Super Smash Bros. Ultimate (NS) - ReviewEvan Norris , posted on 21 December 2018 / 4,504 Views
There's no greater celebration of video game history than Super Smash Bros. Ultimate. Featuring characters, stages, and items inspired by legendary companies like Nintendo, Capcom, Konami, Sega, Namco, Ubisoft, and Tecmo, it's as much a virtual museum as it is a polished, addictive, absolutely mammoth, mechanically-irreproachable fighting game. Indeed, when Ultimate's encyclopedic knowledge of Nintendo and other industry giants combines with its peerless platform-brawling and extensive suite of single player and multiplayer modes, it creates arguably the best installment of the long-running mascot fighter and, ultimately, one of the better games of the generation.
Since the GameCube days Nintendo has poured a lot of care and attention into the Smash Bros. series, but with Ultimate the company has gone above and beyond. With 74 playable characters (76 if you include Pokemon Trainer's monsters as individual combatants), 103 stages, a "classic" single-player mode, local multiplayer for up to eight, online arenas, tournament and special battle options, and a substantial Spirits mode—alone worth the price of admission—Ultimate is one of the most feature-rich and replayable games the Kyoto-based company has ever launched.
Ultimate is divided up into five main branches: Smash, Spirits, Games & More, Online, and Vault. Smash is the foundation of the game. Featuring completely customizable battles with up to eight fighters, it's here where many players will log their longest sessions. Start by creating a custom ruleset—time or stock, final smash meter, spirits, CPU level, handicaps, items, etc.—then choose from scores of stages; select one of dozens of songs unique to each stage; and finally pick your favorite of 74 fighters, each with eight color schemes.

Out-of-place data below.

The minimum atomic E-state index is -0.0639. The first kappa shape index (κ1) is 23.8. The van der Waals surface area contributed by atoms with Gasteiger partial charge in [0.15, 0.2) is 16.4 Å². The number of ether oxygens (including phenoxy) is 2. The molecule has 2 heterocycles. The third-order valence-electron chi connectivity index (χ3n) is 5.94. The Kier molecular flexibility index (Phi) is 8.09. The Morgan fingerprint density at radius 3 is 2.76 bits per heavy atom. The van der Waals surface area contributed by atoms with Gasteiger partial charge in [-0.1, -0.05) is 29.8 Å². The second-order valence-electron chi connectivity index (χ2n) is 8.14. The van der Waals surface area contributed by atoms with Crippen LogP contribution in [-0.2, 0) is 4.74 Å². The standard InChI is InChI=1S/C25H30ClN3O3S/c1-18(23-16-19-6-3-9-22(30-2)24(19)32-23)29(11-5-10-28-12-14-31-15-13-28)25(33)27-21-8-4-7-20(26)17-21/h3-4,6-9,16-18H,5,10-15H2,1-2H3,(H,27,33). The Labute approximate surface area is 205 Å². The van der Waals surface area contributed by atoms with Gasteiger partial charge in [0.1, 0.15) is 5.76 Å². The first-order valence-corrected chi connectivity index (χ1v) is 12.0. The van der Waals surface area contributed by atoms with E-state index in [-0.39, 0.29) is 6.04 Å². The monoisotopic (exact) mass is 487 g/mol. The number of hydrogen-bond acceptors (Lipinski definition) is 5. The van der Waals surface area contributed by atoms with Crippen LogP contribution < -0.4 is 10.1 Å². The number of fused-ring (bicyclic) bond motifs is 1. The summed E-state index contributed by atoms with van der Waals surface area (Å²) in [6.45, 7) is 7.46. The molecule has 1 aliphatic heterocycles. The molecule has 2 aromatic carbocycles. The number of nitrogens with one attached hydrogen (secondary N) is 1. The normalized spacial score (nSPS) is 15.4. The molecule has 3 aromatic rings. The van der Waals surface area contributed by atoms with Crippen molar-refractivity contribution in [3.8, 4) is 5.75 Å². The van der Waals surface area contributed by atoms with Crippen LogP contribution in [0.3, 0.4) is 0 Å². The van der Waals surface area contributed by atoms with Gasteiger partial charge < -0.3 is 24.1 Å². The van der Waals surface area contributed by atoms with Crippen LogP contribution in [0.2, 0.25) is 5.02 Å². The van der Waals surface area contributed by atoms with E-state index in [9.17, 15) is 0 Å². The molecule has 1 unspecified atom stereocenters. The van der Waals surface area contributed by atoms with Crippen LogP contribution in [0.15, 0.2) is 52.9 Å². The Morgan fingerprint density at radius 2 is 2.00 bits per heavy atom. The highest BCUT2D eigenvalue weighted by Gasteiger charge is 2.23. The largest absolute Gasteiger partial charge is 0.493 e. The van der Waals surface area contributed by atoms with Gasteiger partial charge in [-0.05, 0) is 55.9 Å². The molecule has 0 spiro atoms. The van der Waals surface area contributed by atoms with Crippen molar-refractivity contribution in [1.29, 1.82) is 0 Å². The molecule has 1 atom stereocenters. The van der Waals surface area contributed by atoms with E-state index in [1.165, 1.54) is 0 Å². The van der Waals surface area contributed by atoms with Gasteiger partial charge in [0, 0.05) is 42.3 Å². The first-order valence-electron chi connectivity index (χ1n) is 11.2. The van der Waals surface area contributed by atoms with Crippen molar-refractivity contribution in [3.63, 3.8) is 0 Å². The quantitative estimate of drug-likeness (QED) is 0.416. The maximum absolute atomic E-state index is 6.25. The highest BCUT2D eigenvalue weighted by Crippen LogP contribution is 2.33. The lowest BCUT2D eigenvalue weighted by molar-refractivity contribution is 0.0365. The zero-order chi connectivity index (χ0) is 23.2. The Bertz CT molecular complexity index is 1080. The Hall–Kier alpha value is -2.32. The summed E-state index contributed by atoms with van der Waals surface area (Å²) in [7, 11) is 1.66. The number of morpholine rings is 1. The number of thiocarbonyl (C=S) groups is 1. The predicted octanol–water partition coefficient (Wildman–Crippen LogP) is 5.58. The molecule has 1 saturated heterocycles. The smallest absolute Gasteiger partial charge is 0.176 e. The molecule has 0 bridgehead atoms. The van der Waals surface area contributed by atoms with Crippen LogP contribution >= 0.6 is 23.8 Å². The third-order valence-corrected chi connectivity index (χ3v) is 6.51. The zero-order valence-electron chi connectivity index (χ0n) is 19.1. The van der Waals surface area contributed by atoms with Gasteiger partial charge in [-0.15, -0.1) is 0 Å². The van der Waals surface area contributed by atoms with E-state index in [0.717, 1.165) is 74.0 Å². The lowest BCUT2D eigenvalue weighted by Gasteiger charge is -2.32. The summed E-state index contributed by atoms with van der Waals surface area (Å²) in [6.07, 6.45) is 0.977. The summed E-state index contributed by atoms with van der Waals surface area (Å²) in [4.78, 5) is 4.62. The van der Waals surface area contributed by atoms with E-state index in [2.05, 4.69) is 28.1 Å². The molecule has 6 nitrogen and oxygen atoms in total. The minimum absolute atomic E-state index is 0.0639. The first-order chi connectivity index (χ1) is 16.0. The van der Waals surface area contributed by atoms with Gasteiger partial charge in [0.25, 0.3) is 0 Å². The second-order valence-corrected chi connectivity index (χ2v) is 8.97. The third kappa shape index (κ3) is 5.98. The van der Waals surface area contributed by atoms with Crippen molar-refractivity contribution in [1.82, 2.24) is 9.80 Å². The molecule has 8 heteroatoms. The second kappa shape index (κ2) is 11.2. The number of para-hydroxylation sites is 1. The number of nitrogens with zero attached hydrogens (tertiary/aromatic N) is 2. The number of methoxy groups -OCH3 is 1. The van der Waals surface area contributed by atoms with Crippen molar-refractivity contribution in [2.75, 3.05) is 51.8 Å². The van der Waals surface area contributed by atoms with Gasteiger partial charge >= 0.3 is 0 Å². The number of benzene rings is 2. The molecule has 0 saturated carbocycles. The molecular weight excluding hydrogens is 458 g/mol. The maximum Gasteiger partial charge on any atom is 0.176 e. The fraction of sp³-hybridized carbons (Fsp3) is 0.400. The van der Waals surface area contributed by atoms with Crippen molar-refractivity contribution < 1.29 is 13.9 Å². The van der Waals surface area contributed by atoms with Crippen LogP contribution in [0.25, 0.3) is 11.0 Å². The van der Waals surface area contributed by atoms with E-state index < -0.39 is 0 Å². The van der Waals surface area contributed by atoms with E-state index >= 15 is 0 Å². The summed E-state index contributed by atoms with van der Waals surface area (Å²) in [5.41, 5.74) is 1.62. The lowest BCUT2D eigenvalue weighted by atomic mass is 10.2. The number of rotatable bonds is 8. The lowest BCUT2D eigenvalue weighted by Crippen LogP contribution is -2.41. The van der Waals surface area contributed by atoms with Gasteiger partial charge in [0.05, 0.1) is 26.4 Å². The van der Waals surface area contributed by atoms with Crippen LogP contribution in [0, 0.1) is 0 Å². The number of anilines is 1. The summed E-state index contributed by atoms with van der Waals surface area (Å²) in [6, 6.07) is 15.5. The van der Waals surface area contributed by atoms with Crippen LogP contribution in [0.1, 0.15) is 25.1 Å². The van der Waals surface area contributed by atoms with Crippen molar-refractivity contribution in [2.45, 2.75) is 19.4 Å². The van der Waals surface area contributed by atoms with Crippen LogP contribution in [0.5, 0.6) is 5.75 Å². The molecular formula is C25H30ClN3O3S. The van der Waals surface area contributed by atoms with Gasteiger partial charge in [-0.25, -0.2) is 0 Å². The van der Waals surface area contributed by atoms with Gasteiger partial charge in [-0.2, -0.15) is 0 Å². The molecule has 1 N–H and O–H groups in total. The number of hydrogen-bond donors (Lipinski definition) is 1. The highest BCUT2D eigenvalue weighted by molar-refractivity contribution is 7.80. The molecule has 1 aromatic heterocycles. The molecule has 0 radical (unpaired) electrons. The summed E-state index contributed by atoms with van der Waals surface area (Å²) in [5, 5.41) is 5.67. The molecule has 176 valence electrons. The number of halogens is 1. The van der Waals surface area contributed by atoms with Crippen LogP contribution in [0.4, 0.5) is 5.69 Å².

All of these options are inessential, though, compared to Ultimate's heavenly fighting mechanics. This is easily the smoothest, snappiest, fastest—if it's not technically faster than Melee it's darn close, with run speeds increased by 10 percent for the majority of the roster—incarnation of Smash Bros. Never before have the characters' on-screen blows, jumps, and dodges felt more like an extension of the player. This is true for the old guard and the new kids on the block, some of whom—Inkling, Simon Belmont, and King K. Rool—are among the most interesting and powerful in the entire game.
While Ultimate's roster of newcomers comes in at a respectable 11, its collection of brand new stages is less impressive. There are seven in total, but three—Battlefield, Big Battlefield, and Final Destination—are variations on a long-running theme. Still, it's hard to complain about 100-plus stages, especially when each one boasts a Battlefield and Omega variant.
Spirits, the largest and most notable addition in Ultimate, doubles as an epic single player adventure and a perk-collecting macro-game. The adventure, deemed World of Light, takes place in a stylized, colorful overworld after a cataclysmic event. Players will explore the ruined world, submit to challenges both easy and near-impossible, awaken famous video game characters, and collect over one thousand spirits—drawn from the annals of video game history—which grant various buffs and debuffs. World of Light is a masterstroke in itself, offering up 15-20 hours (more if you want 100 percent) of single player strategy and action.